City council has approved a “Surrey City Lab” that’s set to open this September.
The “learning lab” project is a three-year partnership with KPU and SFU, and was unanimously approved by council Monday night.
According to a release, it will “deliver a program that will engage the region’s post-secondary students in real world issues affecting Surrey, offer civic related courses that contain City of Surrey priorities, and expand interdisciplinary and integrated opportunities for KPU and SFU students to learn and work together.”
A city report notes the three-year pilot will “offer SFU and KPU courses beginning in year 1 with current individual courses, and work over three years to build interdisciplinary options that integrate KPU and SFU students.
“The partners will work with current courses and with KPU and SFU faculty willing to engage their students and curriculum with city issues and challenges,” it adds.
Courses will be offered in their existing spaces, with some opportunity to host classes in city spaces such as City Hall and the City Centre Library. After year one of the project, dedicated space will be sought for the lab, which would be a city owned and operated building in City Centre.
The city says the Surrey lab joins a small, but growing, global network of “pioneering” cities adopting university partnerships to advance civic strategic priorities.
“The program will allow for co-created projects between students and city staff and will include direct curriculum connections to City of Surrey priorities and challenges,” a release notes. “Both partnerships will focus on interdisciplinary and experiential projects that benefit the community.”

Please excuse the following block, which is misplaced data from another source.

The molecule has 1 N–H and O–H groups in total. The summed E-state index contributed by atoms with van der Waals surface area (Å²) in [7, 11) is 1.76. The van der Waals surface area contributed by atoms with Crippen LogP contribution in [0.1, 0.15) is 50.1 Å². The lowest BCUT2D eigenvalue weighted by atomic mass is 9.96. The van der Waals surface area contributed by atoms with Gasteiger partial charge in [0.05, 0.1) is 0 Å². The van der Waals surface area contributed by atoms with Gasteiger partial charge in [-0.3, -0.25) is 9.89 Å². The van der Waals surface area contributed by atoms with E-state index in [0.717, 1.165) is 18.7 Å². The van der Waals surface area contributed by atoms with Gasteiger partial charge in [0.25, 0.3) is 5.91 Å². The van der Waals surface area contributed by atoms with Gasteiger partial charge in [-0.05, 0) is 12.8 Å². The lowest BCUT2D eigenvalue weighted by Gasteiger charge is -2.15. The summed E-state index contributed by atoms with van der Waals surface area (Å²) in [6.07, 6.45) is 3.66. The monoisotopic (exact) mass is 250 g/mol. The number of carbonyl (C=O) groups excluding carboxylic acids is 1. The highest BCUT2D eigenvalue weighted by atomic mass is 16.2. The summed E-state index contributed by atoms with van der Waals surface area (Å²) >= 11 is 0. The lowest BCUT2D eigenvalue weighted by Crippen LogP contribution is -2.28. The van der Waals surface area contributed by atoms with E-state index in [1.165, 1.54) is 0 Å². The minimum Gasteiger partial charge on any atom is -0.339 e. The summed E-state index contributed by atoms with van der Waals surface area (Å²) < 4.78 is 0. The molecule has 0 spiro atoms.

For a three-year pilot, the city has committed to a contribution $138,000, which will be matched by KPU and SFU for a total of $414,000.
That would pay for a co-ordinator salary, events, material costs such as office expenses, and City Studio network fees.
According to a city report, the co-ordinator will be a “high level strategic thinker, and support City of Surrey staff and advisory committees in developing research questions, policy challenges, and project ideas for students.”
Mayor Linda Hepner said the lab is “another example of the innovative partnerships the city has forged with our higher education institutions.”
“This made in Surrey project is a unique opportunity that will allow for a student experiential learning initiative focused on City of Surrey priorities and challenges,” she added.
Dr. Salvador Ferreras, provost and vice president academic at KPU, said the university is “committed to transforming lives and empowering positive change.”
“As Canada’s only polytechnic university, KPU’s programs link thought to action,” he added. “Surrey City Lab will challenge our future leaders to provide positive solutions to real-time community issues. We are delighted that our students will have access to an even more enriched experiential learning opportunity through the transformative work of Surrey City Lab.”
SFU Surrey’s Executive Director Steve Dooley said his university is also committed to engaged with communities, and “providing students with real world learning opportunities.”
“As a Surrey City Lab partner we look forward to building on these commitments and to contributing through them to help Surrey advance its priorities and tackle its most pressing issues,” said Dooley.
Beyond the three-year pilot, the partners intend to look for external funding such as from foundations and other levels of government.